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How the Data Protection Law Can Promote Inclusive Growth

Bharat Panchal

The data privacy code of practice is finally making headway in India. Globally, 107 countries have introduced some form of legislation for data privacy and security. The implementation rate in Europe is high, but a majority of Asian economies are catching up on formulating local regulatory frameworks for protecting data privacy and security.

India is one of the newest participants in the data protection ring, with the Personal Data Protection (PDP) Bill already approved by the cabinet of the Government of India, and it is in the final stage to become a legal act soon. Personal data protection law to administer the accumulation, storage and processing of data by public and private entities is anticipated next in India’s data privacy chronicle.

The PDP Bill was designed to craft the foremost cross-sectoral legal framework for data protection in the country. A data privacy law is essentially an umbrella, in all jurisdictions; it applies to private companies, government entities and individuals that process private data, regardless of sector or industry. In retrospection, these regulatory developments are necessary considering the rising digital footprint of consumers and the patchy track of sensitive data they leave behind, namely — on the web, mobile, storage media, and other IoT devices where data might get processed or stored without intent or approval.

Data today is at a perpetual risk of breach, leak and abuse, with major repercussions in the form of identity theft, financial fraud, coercion and harassment, brand damage, customer loss and even lawsuits. 59% of senior Gen-y’s (age 29-39) surveyed by FIS for the PACE Pulse survey indicated concerns around safety and security about their data while using contactless payments which is becoming the new normal. The data privacy system intends to safeguard the consumers’ fundamental right to privacy from the risks of undesirable exposure of sensitive information in this digital age. Data protection laws have compelled organisations to articulate rigorous measures for shielding user data from any kind of peril – be it cybersecurity breach, residual data leakage, etc. The target is to secure digital citizens, including businesses from a data breach, and hence, facility of penal action in various data protection statutes.

Globally, data protection and privacy laws strive to control how companies source, store, manage and distribute private data. The crucial benchmark is to be within the range of most law is where the data are collected, processed and stored. Financial institutions are major consumers and distributors of data but, with increasing digitization, data is a major driver of business success across all sectors. The main legislative aspect of these constitutional laws is based on controlling how companies handle user data in its entire lifespan – from accumulation and storing to archival and discarding. Failing to obey with these data protection guidelines puts companies at risk of huge fines and even lawsuits.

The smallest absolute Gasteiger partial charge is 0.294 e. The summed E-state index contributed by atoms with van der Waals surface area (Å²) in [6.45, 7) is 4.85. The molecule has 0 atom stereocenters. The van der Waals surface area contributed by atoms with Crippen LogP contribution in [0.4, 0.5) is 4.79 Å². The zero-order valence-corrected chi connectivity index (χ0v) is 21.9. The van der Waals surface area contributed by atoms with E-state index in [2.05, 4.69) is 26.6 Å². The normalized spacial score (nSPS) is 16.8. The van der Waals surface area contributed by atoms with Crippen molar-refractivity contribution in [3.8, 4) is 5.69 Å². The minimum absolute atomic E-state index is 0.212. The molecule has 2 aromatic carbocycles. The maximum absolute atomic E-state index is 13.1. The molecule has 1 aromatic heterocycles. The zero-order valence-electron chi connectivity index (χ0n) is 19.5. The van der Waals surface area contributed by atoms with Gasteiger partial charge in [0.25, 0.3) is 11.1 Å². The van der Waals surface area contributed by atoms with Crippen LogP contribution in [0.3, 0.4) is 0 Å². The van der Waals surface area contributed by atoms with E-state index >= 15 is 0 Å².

Generally, organisations must specify and document why they are storing private data. They must contemplate judiciously about what they anticipate to use the data for before obtaining approval.

In addition, data privacy legislation also has insinuations for data archiving, in the case that data subjects wish to be overlooked. All organisations that gather and process personal data must have a genuine interest for doing so and some statutory programs reckon specific principles for processing.

Data protection laws require organisations to act, to ensure compliance and there are major penalties for failing to do so. A big debate is going on which all countries are looking ahead for this law in compliance with General Data Protection Regulation (GDPR), India being one of them. Though the Indian government has not very clearly mentioned whether it will comply with all the GDPR laws, but it is definitely being taken as a reference. The Ministry of Electronics and Information Technology is trying to find the right balance to take advantage of a data-driven ecosystem, but with all reasonable restrictions – which are very much in line with the GDPR.

While the transition to a digital economy in India is ongoing, the handling of personal data has already become ubiquitous. There are various aspects of the PDP Bill that will require organizations to change their business models, practices, and principles. Several others will increase operational costs and complexity. These matters serve as a textbook for what businesses need to remember about India’s new regulation and the upsurge in data protection regulation worldwide. Understanding these concerns will help digital corporations plan into the future, face future regulations, and take informed decisions whether to enter or exit specific markets.

Data is the new currency to succeed in the digital economy; many Indian businesses are quickly converted into data-driven businesses. Especially, financial service providers with access to data could possibly extend to an underserved client with an offer of credit. In such a case, the paybacks of having a purpose limitation would have to be considered against the costs of the inescapable prospects – augmented access to credit.

In India, this has significant insinuations for meeting national economic objectives like financial inclusion. Forward-looking companies will implement end-to-end data protection solutions that moderate costs, simplify compliance and upturn automation.

(The author is Chief Risk Officer- India, Middle-East & Africa, FIS and the views expressed in this article are his own)

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